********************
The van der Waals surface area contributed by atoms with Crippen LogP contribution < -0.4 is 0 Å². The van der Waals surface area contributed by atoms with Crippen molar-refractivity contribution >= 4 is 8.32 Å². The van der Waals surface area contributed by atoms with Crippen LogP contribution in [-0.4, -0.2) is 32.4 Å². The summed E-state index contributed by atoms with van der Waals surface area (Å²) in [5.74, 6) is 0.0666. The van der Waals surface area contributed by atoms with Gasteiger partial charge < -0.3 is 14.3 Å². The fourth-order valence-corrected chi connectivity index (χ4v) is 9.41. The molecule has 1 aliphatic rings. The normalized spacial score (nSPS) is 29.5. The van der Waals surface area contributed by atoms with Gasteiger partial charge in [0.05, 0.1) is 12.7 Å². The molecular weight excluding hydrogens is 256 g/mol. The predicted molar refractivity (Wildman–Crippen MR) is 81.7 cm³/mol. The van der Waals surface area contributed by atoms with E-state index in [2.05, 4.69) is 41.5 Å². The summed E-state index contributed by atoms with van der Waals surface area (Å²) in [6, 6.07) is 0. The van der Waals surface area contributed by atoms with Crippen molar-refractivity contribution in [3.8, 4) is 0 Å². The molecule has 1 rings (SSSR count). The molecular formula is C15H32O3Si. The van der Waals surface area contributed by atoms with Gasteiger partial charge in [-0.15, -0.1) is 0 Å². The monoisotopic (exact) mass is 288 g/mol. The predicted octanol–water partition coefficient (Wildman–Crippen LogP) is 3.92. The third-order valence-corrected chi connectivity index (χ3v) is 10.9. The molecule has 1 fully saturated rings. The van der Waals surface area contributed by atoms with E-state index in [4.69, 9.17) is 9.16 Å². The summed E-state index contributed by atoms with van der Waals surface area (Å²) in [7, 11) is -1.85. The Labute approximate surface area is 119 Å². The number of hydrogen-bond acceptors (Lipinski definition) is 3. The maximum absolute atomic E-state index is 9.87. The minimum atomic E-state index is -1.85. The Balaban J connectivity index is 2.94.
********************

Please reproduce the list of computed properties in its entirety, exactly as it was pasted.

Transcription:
The van der Waals surface area contributed by atoms with Crippen LogP contribution < -0.4 is 0 Å². The van der Waals surface area contributed by atoms with Crippen molar-refractivity contribution >= 4 is 8.32 Å². The van der Waals surface area contributed by atoms with Crippen LogP contribution in [-0.4, -0.2) is 32.4 Å². The summed E-state index contributed by atoms with van der Waals surface area (Å²) in [5.74, 6) is 0.0666. The van der Waals surface area contributed by atoms with Gasteiger partial charge < -0.3 is 14.3 Å². The fourth-order valence-corrected chi connectivity index (χ4v) is 9.41. The molecule has 1 aliphatic rings. The normalized spacial score (nSPS) is 29.5. The van der Waals surface area contributed by atoms with Gasteiger partial charge in [0.05, 0.1) is 12.7 Å². The molecular weight excluding hydrogens is 256 g/mol. The predicted molar refractivity (Wildman–Crippen MR) is 81.7 cm³/mol. The van der Waals surface area contributed by atoms with E-state index in [2.05, 4.69) is 41.5 Å². The summed E-state index contributed by atoms with van der Waals surface area (Å²) in [6, 6.07) is 0. The van der Waals surface area contributed by atoms with Crippen molar-refractivity contribution in [3.8, 4) is 0 Å². The molecule has 1 rings (SSSR count). The molecular formula is C15H32O3Si. The van der Waals surface area contributed by atoms with Gasteiger partial charge in [-0.15, -0.1) is 0 Å². The monoisotopic (exact) mass is 288 g/mol. The predicted octanol–water partition coefficient (Wildman–Crippen LogP) is 3.92. The third-order valence-corrected chi connectivity index (χ3v) is 10.9. The molecule has 1 fully saturated rings. The van der Waals surface area contributed by atoms with E-state index in [4.69, 9.17) is 9.16 Å². The summed E-state index contributed by atoms with van der Waals surface area (Å²) in [7, 11) is -1.85. The Labute approximate surface area is 119 Å². The number of hydrogen-bond acceptors (Lipinski definition) is 3. The maximum absolute atomic E-state index is 9.87. The minimum atomic E-state index is -1.85. The Balaban J connectivity index is 2.94.